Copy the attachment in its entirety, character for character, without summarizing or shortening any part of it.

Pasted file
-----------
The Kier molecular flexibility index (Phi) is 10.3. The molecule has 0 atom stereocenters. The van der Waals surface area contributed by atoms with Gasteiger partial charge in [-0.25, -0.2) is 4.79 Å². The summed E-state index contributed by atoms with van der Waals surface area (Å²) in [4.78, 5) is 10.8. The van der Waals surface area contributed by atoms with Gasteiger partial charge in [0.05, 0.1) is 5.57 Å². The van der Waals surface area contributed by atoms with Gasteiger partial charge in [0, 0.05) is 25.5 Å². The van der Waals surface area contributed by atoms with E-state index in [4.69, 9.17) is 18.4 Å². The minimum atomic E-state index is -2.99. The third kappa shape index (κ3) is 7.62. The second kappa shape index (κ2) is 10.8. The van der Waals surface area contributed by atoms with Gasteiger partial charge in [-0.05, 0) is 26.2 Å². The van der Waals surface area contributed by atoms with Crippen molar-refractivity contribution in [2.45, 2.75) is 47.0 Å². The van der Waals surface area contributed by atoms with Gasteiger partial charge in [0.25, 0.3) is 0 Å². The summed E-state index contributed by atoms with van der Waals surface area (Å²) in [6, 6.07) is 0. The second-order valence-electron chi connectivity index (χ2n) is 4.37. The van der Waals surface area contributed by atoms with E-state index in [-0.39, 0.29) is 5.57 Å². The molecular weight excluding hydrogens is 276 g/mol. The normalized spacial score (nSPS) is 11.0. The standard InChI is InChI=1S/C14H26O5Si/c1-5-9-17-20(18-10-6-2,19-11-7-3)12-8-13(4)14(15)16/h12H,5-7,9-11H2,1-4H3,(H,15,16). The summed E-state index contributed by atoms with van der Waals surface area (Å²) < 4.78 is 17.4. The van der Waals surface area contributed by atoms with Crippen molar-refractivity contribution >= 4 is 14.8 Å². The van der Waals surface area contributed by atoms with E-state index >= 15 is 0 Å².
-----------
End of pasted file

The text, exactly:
The Kier molecular flexibility index (Phi) is 10.3. The molecule has 0 atom stereocenters. The van der Waals surface area contributed by atoms with Gasteiger partial charge in [-0.25, -0.2) is 4.79 Å². The summed E-state index contributed by atoms with van der Waals surface area (Å²) in [4.78, 5) is 10.8. The van der Waals surface area contributed by atoms with Gasteiger partial charge in [0.05, 0.1) is 5.57 Å². The van der Waals surface area contributed by atoms with Gasteiger partial charge in [0, 0.05) is 25.5 Å². The van der Waals surface area contributed by atoms with E-state index in [4.69, 9.17) is 18.4 Å². The minimum atomic E-state index is -2.99. The third kappa shape index (κ3) is 7.62. The second kappa shape index (κ2) is 10.8. The van der Waals surface area contributed by atoms with Gasteiger partial charge in [-0.05, 0) is 26.2 Å². The van der Waals surface area contributed by atoms with Crippen molar-refractivity contribution in [2.45, 2.75) is 47.0 Å². The van der Waals surface area contributed by atoms with Gasteiger partial charge in [0.25, 0.3) is 0 Å². The summed E-state index contributed by atoms with van der Waals surface area (Å²) in [6, 6.07) is 0. The second-order valence-electron chi connectivity index (χ2n) is 4.37. The van der Waals surface area contributed by atoms with E-state index in [-0.39, 0.29) is 5.57 Å². The molecular weight excluding hydrogens is 276 g/mol. The normalized spacial score (nSPS) is 11.0. The standard InChI is InChI=1S/C14H26O5Si/c1-5-9-17-20(18-10-6-2,19-11-7-3)12-8-13(4)14(15)16/h12H,5-7,9-11H2,1-4H3,(H,15,16). The summed E-state index contributed by atoms with van der Waals surface area (Å²) < 4.78 is 17.4. The van der Waals surface area contributed by atoms with Crippen molar-refractivity contribution >= 4 is 14.8 Å². The van der Waals surface area contributed by atoms with E-state index >= 15 is 0 Å².